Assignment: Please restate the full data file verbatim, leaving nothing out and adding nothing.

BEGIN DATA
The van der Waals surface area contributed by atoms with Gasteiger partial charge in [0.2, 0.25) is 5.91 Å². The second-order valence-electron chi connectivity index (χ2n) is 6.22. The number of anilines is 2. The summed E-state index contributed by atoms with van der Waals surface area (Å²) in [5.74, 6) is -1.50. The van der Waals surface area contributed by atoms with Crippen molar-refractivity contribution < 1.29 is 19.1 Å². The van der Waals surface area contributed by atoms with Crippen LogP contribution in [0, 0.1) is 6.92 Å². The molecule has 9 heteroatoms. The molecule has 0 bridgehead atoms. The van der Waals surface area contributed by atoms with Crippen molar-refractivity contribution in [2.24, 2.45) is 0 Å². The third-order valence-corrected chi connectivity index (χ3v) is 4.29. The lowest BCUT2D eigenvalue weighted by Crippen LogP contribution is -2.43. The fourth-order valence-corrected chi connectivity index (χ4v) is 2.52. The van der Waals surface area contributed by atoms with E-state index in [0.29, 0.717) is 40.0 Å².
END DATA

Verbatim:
The van der Waals surface area contributed by atoms with Gasteiger partial charge in [0.2, 0.25) is 5.91 Å². The second-order valence-electron chi connectivity index (χ2n) is 6.22. The number of anilines is 2. The summed E-state index contributed by atoms with van der Waals surface area (Å²) in [5.74, 6) is -1.50. The van der Waals surface area contributed by atoms with Crippen molar-refractivity contribution < 1.29 is 19.1 Å². The van der Waals surface area contributed by atoms with Crippen LogP contribution in [0, 0.1) is 6.92 Å². The molecule has 9 heteroatoms. The molecule has 0 bridgehead atoms. The van der Waals surface area contributed by atoms with Crippen molar-refractivity contribution in [2.24, 2.45) is 0 Å². The third-order valence-corrected chi connectivity index (χ3v) is 4.29. The lowest BCUT2D eigenvalue weighted by Crippen LogP contribution is -2.43. The fourth-order valence-corrected chi connectivity index (χ4v) is 2.52. The van der Waals surface area contributed by atoms with E-state index in [0.29, 0.717) is 40.0 Å².